Francesca Bertini

La terra promessa
R: Baldassarre Negroni. D: Francesca Bertini, Alberto Collo, Emilio Ghione. P: Celio Film. It 1913 (Frgm., 1. act)
Dutch titles

“The first time we see Francesca Bertini, she is a piano teacher, just like Asta Nielsen in The Abyss (Afgrunden). (…) For the moral standards of those days and in the eyes of the censorship board, La terra promessa was a daring film because it states that an unmarried woman is entitled to have a relationship with more than one man. (…) Asta Nielsen’s influence is undeniable: Magda (in The Abyss) not only lives alone, but she replaces one man with another, even though she chooses badly in doing so. In other words, while the diva film usually features a man with two women, Bertini followed Asta’s example by choosing several plots in which one woman has two men. (…) This is perhaps why the film, at least abroad, was retitled Ore e cuore, to show that the times were mature enough, as far as the perception of women was concerned, for a happy ending rather than some kind of public or private loss, as happens in The Abyss. (…) Betty can come across as a foreign-born, hence more emancipated, woman. Such a controversial role confirmed the risks Bertini was willing to take with her professional and public reputation. Even if the names of the characters were English, the audience knew that the players were Italian.”
Angela Dalle Vacche: Diva: Defiance and Passion in Early Italian Cinema. University of Texas Press 2008, p. 161

La Signora delle camelie
R: Gustavo Serena. B: Renzo Chiosso / Alexandre Dumas fils (novel “La Dame aux Camélias”. D: Francesca Bertini, Carlo Benetti, Olga Benetti. P: Caesar Film. It 1915/1916
Print: Il Museo Nazionale del Cinema, Torino

“Born in Florence, she was daughter of a comic theatre actress. Bertini began performing on stages as a child, particularly in Naples, where her family was settled. In 1904, at the age of 16, she moved to Rome, where she improved her acting skills, especially on theatre stages, and attempted to perform in the just-born Italian movie production.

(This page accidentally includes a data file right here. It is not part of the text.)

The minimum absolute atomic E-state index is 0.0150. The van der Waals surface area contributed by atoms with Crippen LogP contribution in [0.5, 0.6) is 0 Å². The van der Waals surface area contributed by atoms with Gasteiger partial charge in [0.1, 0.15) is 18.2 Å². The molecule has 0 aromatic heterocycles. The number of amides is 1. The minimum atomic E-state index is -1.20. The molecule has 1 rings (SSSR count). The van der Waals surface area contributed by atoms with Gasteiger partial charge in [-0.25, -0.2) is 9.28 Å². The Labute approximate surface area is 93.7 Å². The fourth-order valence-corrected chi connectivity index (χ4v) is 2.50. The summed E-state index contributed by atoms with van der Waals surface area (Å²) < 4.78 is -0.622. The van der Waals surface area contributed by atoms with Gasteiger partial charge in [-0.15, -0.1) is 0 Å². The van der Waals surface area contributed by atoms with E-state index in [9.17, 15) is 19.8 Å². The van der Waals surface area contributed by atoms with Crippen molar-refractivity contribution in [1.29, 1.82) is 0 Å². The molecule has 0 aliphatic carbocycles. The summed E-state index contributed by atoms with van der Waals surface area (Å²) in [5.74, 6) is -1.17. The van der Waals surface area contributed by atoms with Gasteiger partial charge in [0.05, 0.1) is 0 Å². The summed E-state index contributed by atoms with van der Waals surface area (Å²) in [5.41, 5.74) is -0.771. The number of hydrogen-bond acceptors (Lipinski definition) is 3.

Her first important movie, Histoire d’un pierrot, was under the direction of Baldassarre Negroni in 1913. Gradually she developed her beauty and elegance, plus a strong, intense, and charming personality, which would be the key of her success as a silent movie actress. With Assunta Spina in 1915 she took care of the scripts as well as performing the role of the main character. Bertini was popular internationally, her sophistication emulated around the world by women moviegoers. Reputedly, in 1915 she earned $175,000—a record for the time; Mary Pickford wouldn’t catch up until the following year. She developed the current acting techniques of movie actresses by making it more sober, banning broad gestures or the mincing ways of the Diva. She is one of the first film actresses to focus on reality, rather than on a dramatic stereotype, an anticipation of Neorealistic canons. The expression of authentic feelings was the key of her success through many films. She could perform with success the languid decadent heroine as well as the popular common woman. Other important roles were Odette, Fedora, Tosca and the Lady of the Camellias.”
Wikipedia

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